The Greening of the Grünfeld

   Jacques Delaguerre I’ve thought a lot about your comment a couple of weeks ago that one might as well answer 1. e4 with e5 these days and 1. d4 with d5 because the lines were solid. I’ve followed some of my favorite openings down the rabbit hole and clearly Black is struggling but I haven’t identified any in which Black is actually lost. Always there’s a turning point, at least so it seems to me. The draw may be fantabulous, e.g., in defenses like the Grünfeld, and hard to spot, but it’s there.

Nigel Davies The Gruenfeld seems to be holding up reasonably well from what I can tell. Surprisingly…

The Grünfeld Defense is old yet modern. The King’s Indian defense was neither well understood nor very successful before the emerging Soviet school grasped it to their collective bosom in the 1930’s and and 1940’s. Until roughly the era of Geller and Bronstein, the general consensus was that after 1. d4 Nf6 2. c4 g6 3. Nc3 it was incumbent upon Black to play 3 … d5 since the results for Black against the White’s c4-d4-e4 center were discouraging for Black.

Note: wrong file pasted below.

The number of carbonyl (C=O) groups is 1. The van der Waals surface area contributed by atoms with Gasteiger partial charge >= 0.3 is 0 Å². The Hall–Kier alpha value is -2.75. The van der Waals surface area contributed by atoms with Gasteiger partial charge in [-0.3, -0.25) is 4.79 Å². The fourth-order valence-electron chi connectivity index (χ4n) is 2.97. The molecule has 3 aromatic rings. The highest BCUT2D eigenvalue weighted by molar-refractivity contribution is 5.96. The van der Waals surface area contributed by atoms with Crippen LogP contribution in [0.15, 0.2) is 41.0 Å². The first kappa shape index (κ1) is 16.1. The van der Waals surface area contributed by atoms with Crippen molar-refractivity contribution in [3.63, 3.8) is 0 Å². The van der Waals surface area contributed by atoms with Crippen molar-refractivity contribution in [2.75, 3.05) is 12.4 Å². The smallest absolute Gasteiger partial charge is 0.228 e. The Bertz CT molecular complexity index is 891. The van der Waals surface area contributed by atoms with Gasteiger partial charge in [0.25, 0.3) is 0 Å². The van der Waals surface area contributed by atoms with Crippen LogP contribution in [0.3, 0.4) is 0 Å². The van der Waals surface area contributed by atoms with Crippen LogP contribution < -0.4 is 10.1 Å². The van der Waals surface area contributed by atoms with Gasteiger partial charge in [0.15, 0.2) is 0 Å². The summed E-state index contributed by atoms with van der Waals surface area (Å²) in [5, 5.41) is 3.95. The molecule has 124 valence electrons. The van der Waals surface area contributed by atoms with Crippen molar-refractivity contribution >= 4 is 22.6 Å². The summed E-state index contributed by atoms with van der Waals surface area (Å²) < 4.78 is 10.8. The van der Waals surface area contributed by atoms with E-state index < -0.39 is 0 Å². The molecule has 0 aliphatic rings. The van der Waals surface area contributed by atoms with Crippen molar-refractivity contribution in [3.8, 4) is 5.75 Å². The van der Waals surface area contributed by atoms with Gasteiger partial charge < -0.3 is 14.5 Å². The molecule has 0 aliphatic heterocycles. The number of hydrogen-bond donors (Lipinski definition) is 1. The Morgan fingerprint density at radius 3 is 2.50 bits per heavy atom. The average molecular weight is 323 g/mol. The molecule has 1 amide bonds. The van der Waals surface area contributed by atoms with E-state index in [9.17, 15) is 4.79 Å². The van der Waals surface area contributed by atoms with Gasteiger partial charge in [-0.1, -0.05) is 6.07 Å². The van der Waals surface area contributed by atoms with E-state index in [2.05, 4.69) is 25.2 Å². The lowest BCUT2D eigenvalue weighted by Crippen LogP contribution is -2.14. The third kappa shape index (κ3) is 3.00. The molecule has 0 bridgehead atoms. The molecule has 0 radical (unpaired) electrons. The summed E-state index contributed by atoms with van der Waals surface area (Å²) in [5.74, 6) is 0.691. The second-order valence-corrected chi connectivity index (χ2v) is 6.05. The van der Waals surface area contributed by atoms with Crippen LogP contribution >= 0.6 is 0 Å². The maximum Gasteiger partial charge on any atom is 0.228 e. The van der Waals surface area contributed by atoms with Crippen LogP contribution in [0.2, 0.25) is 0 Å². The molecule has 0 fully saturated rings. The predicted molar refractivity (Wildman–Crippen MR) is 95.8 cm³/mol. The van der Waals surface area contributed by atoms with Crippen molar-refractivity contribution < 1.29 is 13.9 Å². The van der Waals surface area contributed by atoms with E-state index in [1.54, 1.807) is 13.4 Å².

Thus an immense amount of theory has accumulated over the past 90 years on the intriguing tabiya that emerges after 1. d4 Nf6 2. c4 g6 3. Nc3 d5, a position so much more resilient and promising than Frank Marshall’s apparently similar 1. d4 Nf6 2. c4 d5 by reason of Black’s readiness to castle behind an almost-complete fianchetto and the possibility of trading off Black’s king knight for White’s queen knight should the former be prodded from the center by e2-e4.

An immense amount of theory it is;  indeed, it seems sometimes that almost any White or Black plan is playable. Black’s lack of a pawn center is compensated by frenetic piece activity of a dimension unknown in other defenses to the d4-c4 pawn pair. Despite the volumes that have been dedicated to the Grünfeld, it remains tremendously popular in grandmaster chess where it still frequently delivers delightful and original games.

In my game this week from the Denver Chess Club, local expert Joel Senger playing White establishes a broad center but fails to get his pieces out and succumbs to Black’s superior activity.

Jacques Delaguerre